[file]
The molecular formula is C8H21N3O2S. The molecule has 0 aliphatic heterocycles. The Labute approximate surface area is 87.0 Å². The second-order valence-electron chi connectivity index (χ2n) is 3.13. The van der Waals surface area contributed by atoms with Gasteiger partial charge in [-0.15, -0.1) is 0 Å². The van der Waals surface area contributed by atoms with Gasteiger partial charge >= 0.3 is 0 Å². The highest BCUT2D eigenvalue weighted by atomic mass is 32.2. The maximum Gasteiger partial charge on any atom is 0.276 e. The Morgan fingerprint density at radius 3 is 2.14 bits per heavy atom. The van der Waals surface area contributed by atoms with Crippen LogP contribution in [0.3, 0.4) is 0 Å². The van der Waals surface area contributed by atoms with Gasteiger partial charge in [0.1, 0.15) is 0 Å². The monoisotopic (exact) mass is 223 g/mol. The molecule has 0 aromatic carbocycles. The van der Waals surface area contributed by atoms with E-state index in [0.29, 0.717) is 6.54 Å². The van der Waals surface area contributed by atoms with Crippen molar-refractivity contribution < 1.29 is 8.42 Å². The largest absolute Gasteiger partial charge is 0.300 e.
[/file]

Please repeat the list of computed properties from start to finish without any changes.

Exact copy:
The molecular formula is C8H21N3O2S. The molecule has 0 aliphatic heterocycles. The Labute approximate surface area is 87.0 Å². The second-order valence-electron chi connectivity index (χ2n) is 3.13. The van der Waals surface area contributed by atoms with Gasteiger partial charge in [-0.15, -0.1) is 0 Å². The van der Waals surface area contributed by atoms with Gasteiger partial charge >= 0.3 is 0 Å². The highest BCUT2D eigenvalue weighted by atomic mass is 32.2. The maximum Gasteiger partial charge on any atom is 0.276 e. The Morgan fingerprint density at radius 3 is 2.14 bits per heavy atom. The van der Waals surface area contributed by atoms with Crippen LogP contribution in [0.3, 0.4) is 0 Å². The van der Waals surface area contributed by atoms with Gasteiger partial charge in [0.1, 0.15) is 0 Å². The monoisotopic (exact) mass is 223 g/mol. The molecule has 0 aromatic carbocycles. The van der Waals surface area contributed by atoms with E-state index in [0.29, 0.717) is 6.54 Å². The van der Waals surface area contributed by atoms with Crippen molar-refractivity contribution < 1.29 is 8.42 Å². The largest absolute Gasteiger partial charge is 0.300 e.